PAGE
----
RESPONDENT: In fact the amount of time most animals, even prey animals, spend sleeping, mating, courting, playing, and eating tasty tidbits is greater than the amount of time they spend fleeing. The animals don’t have the thinking reasoning neocortex, but to assume that that denies them pleasure as well as pain in life seems silly to me and flies in the face of my own observations of both wild and domesticated animals. Similarly the tribal peoples who are still living pretty much in their natural habitat today spend most of their time in what would be considered the simple pleasures of life. I don’t see why it is necessary to assume that instinctively ruled beings constantly suffer in order to justify actualism.
VINEETO: I did not say that ‘instinctively ruled beings constantly suffer’ – I said that they do not enjoy life. And before we head off in a discussion about what enjoying life means let me make it clear that the enjoyment I am talking about in the context of actualism is the awareness of the intrinsic enjoyment of being alive when not being driven by instinctual passions.
I have no interest in philosophizing about the subtleties of the degree of enjoyment that both animals and humans derive from satisfying their instinctual urges. This type of enjoyment is mostly achieved at the expense of others and is both conditional and fickle. My understanding of enjoyment in the context of actualism is a pure enjoyment – the sensate enjoyment that is possible only when one is either temporarily or permanently free from being an instinctually driven ‘being’.
RESPONDENT: For me actualism stands on its own as the next intelligent, reasonable step in the unfolding of the experience of the universe as an aware being. It’s not possible for us as individuals to comprehend all the myriad facts of existence, even those on this one planet. For that reason I welcome factual information that comes from others as well as challenging questions that bring about increased understanding.
VINEETO: The ‘facets of existence’ that we are talking about in this post are the instinctual passions, both in humans and in animals – and these are possible ‘to comprehend’ as one proceeds to experientially understand the animal survival passions in oneself. Just as the instinctual survival passions are instilled in every human being so they are present in all animals that have a reptilian brain. When I experience the bare instinctual passion of fear or aggression or nurture or desire in me, then this experience arises from the reptilian part of the brain, and this has been clearly and repeatedly demonstrated my Joseph LeDoux and other researchers.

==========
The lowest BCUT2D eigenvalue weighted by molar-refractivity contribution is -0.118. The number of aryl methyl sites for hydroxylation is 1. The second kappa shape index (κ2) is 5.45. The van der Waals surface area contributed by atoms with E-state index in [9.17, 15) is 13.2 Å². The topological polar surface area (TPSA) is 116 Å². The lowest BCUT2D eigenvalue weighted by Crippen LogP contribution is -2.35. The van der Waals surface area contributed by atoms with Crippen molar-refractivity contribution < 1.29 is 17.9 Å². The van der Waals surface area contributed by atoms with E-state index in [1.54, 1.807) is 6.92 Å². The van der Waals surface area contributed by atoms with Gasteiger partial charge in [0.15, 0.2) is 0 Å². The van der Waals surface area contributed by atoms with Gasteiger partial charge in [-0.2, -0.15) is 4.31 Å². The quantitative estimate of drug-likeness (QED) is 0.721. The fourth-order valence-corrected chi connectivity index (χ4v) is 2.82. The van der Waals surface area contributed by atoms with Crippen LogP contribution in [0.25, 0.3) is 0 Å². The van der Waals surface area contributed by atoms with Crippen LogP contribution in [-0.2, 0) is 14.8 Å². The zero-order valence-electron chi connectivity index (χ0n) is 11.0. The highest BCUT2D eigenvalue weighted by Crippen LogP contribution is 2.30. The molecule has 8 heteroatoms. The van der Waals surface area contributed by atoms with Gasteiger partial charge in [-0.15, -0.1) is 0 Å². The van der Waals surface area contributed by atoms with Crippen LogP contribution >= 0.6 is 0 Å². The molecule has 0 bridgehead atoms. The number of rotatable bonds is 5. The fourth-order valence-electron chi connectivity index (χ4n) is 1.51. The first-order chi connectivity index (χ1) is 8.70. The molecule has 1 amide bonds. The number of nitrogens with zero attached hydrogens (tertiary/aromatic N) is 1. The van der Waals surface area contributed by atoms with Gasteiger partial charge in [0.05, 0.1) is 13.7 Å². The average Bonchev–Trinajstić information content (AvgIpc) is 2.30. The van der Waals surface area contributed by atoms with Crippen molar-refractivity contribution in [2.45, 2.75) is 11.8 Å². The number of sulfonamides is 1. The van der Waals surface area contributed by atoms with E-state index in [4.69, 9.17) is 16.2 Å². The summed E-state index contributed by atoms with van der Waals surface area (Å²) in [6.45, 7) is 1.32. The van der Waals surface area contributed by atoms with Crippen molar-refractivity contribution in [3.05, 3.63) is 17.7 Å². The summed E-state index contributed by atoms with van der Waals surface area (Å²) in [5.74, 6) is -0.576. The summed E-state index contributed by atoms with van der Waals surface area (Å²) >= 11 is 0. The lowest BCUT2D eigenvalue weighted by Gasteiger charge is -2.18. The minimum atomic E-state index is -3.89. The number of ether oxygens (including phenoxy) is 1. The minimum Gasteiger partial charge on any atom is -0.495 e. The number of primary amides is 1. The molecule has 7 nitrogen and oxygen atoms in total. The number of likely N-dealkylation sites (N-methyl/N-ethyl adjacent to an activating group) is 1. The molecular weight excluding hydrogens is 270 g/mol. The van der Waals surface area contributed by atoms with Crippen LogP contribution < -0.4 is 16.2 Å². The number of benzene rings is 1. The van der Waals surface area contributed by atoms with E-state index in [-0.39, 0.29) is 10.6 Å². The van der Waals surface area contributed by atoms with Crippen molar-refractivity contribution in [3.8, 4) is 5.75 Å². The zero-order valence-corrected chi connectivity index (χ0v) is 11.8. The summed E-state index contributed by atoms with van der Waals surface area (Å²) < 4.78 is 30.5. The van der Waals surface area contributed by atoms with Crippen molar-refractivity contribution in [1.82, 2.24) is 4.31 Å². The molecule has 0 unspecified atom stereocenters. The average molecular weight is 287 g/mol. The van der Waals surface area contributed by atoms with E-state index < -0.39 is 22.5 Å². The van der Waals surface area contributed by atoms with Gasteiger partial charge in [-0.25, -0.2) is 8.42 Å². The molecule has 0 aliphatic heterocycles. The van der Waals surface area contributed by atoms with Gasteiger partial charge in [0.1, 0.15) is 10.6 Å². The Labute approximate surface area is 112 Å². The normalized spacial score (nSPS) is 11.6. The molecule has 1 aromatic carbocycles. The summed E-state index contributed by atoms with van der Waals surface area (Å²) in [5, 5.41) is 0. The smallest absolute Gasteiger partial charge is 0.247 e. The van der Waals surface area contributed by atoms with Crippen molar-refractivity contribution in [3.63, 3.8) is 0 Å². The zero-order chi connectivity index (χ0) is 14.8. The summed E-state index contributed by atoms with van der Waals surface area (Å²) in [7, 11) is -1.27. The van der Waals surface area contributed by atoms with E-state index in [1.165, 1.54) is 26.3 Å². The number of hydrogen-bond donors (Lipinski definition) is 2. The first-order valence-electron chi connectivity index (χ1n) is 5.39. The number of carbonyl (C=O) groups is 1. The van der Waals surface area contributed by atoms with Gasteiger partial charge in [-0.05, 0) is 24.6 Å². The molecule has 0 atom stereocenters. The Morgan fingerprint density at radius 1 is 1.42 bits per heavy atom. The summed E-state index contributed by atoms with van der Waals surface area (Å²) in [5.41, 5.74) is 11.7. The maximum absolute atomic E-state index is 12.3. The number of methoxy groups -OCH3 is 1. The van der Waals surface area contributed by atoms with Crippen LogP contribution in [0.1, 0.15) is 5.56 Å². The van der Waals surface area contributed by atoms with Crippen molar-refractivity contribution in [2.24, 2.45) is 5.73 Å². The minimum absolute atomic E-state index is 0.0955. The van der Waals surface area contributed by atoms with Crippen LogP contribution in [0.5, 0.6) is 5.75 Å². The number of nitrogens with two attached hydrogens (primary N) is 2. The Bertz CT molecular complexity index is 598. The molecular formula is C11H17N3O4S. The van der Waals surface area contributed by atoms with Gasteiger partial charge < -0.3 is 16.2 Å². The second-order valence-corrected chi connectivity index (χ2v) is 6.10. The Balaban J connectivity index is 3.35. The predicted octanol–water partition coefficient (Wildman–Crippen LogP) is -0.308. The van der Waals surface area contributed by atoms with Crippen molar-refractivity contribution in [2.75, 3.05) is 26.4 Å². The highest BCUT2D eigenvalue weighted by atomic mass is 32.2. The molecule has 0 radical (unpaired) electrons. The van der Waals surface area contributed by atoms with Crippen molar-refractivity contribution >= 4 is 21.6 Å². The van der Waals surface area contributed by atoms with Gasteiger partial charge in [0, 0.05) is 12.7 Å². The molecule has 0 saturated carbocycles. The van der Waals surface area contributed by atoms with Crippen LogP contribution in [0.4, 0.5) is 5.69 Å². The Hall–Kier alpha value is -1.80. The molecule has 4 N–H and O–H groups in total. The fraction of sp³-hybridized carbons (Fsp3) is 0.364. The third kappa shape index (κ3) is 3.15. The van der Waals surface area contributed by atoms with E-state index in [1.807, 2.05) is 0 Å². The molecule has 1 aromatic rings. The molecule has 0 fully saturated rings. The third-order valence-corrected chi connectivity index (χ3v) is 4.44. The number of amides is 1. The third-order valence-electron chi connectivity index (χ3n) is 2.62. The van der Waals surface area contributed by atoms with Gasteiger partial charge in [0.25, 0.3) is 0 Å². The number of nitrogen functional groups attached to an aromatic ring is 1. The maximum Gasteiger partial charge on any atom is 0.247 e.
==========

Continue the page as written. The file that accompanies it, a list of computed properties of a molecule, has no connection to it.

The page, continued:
Because I have experienced these passions in action in myself I know that animals experience the same kind of bare fear, aggression, nurture and desire – bare means a direct experience of the raw instinctual passions when the restrictive layer of one’s social morals and ethics is not sufficiently established, inadvertently fails or has been sufficiently dismantled via the actualism practice.
When I first started to come face to face with the deeper instinctual passions in me that were lurking underneath my initial emotional reactions, I realised why no one has dared to fully acknowledge this instinctual animal heritage both in themselves and in every human being. The power and rawness of my bare instincts was so overwhelming at first, that had I not known that it is actually possible to eliminate these instincts, I would not have dared to let them come to the surface in their full repellence. Only because I know that I can, and want to, get rid of ‘me’, the root of these survival instincts, has it been possible to face this atavistic evil force. With the knowledge that there is life beyond instincts I was able to sit out the turbulent storms of fear without scurrying for safety, acknowledge my instinctual lust to kill without denying it and experience the dread and sorrow of humankind without wallowing in it or grasping for the ‘redemption’ of enlightenment. It is all very real when it happens, but once the storm abates, which it inevitably does, there is not a trace of it left in the delightful clarity that follows.
It is perfectly understandable that most people have a romanticised view about the happy and carefree lifestyle of animals because they rarely dare to become aware of their own passions in action. All of human wisdom so far has only blamed social conditioning for human suffering and the instinctual passions have come away scot-free.
VINEETO: It is perfectly understandable that most people have a romanticised view about the happy and carefree lifestyle of animals because they rarely dare to become aware of their own passions in action. All of human wisdom so far has only blamed social conditioning for human suffering and the instinctual passions have come away scot-free.
RESPONDENT: What I’m trying to say about animals is that since they do not have the same brains as we do they can neither suffer nor enjoy life in the same way that we do. I agree that we share nearly all the same survival oriented instincts that animals have, both the pleasurable ones and the painful ones. I don’t assume that I know exactly how they experience their lives. I can only speculate based on observation and study.
VINEETO: The thread on the topic of animals started with me answering a question from No 38 –